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  • Sophie Minihold

Doing a Joint-PhD: The Pros and Cons of a Dual Degree Adventure


Are you considering pursuing a Joint-PhD program, or you’re just curious to know what it is? Then this blogpost is perfect for you! I will tell you about this (mostly) exciting graduate school experience, and some of its challenges.


A Joint-PhD program is offered by two or more universities in partnership. This means that students will have the opportunity to work with faculty and resources from multiple institutions, often in different countries. My PhD program is split between The University of Amsterdam (UvA) and the University of Vienna (Univie). This means I spend some time at both universities. This switching between multiple institutions during your PhD is a great way to gain a diverse perspective on your research and make valuable connections in the academic community. The bureaucracy that comes with it, however, is challenging.


Having said that, let's dive more into the pros of a Joint-PhD program.

  1. Increased networking opportunities: By being part of a Joint-PhD program, you'll have the chance to connect with a wider community of scholars and researchers. This can be extremely valuable as you build your professional network and develop your career. Personally, I am most grateful for this specific benefit of the joint-PhD. I got to connect with many brilliant PhD students and faculty staff and feel at home at both universities.

  2. Access to a wider range of resources and expertise: With two universities involved in your program, you'll have access to a greater variety of resources - both in terms of material (e.g., funding) and human resources (e.g., team support). This can be especially valuable if you're working in an interdisciplinary field or have specific research needs as I did: my PhD is in the Political Communication domain but I got a lot of theoretical input from the colleagues of the Persuasive Communication Department at the UvA.

  3. Exposure to different research cultures and methodologies: Being part of a Joint-PhD program shows you different approaches to research and academic cultures. What might be super straightforward at one university might be unimaginable at another. To bridge the best of both worlds, I tried to bring some of Univie’s relaxedness (“schau’ ma mal”, in Austrian) to the UvA PhDs, while they showed me how engaging and fun their PhD Club sessions can be.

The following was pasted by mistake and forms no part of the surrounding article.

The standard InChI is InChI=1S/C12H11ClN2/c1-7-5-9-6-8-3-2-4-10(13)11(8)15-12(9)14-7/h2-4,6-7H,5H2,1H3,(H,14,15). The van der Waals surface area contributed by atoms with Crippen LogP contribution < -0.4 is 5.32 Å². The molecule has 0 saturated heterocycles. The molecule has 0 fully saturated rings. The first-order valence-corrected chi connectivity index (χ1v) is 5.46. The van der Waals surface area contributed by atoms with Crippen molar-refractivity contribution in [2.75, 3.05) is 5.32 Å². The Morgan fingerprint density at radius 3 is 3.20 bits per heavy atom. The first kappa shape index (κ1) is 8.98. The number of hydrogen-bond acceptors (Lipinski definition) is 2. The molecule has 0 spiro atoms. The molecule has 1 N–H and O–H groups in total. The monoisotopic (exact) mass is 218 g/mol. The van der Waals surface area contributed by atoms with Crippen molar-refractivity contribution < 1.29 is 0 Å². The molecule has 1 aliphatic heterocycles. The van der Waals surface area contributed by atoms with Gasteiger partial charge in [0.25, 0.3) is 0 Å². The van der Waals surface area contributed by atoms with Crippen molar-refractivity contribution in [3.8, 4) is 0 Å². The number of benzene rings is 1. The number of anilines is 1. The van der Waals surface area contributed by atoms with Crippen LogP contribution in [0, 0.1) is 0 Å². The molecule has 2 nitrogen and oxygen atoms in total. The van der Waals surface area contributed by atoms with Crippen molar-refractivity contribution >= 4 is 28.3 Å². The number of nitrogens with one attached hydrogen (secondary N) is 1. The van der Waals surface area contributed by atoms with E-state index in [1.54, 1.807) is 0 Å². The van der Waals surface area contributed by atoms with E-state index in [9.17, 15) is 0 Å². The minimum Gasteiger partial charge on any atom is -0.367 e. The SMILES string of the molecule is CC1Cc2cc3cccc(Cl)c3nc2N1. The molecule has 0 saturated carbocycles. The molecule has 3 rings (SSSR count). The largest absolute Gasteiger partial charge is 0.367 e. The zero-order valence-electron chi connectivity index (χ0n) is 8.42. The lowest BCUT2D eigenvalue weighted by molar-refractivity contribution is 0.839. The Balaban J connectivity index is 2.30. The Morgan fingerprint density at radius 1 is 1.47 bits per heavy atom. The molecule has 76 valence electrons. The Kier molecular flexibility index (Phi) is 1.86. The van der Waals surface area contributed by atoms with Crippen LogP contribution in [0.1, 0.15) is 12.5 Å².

A Joint-PhD program is, however, not only sunshine and rainbows. There are also some potential downsides to consider, just like with every program you follow.

  1. Increased complexity and coordination: Joint-PhD programs can be more complex to navigate than traditional PhD programs, as you'll be working with multiple institutions and faculty members, and different administrative systems. It took many, many forms and signatures, much waiting, and filling out more forms before I was officially enrolled. Everything takes so much longer. This can lead to delays or additional challenges in completing the program.

  2. Moving is exhausting: In my case, I moved from Amsterdam to Vienna, from Vienna to Amsterdam, and just recently back to Vienna. This is expensive, mentally exhausting, and distracts you from your actual PhD work. I wholeheartedly suggest discussing the funding needed for moving during your joint-PhD degree already before you sign a contract or hope for (financially) supportive supervisors.

All in all, a Joint-PhD program can be an amazing opportunity. For me, it is both: a curse and a blessing at the same time.


About the author: Sophie Minihold is part of the NORFACE DATADRIVEN Project. Her PhD project is titled “Digital Campaign Competence: The role of voters in data-driven election campaigns”

You can find out more about her project here.

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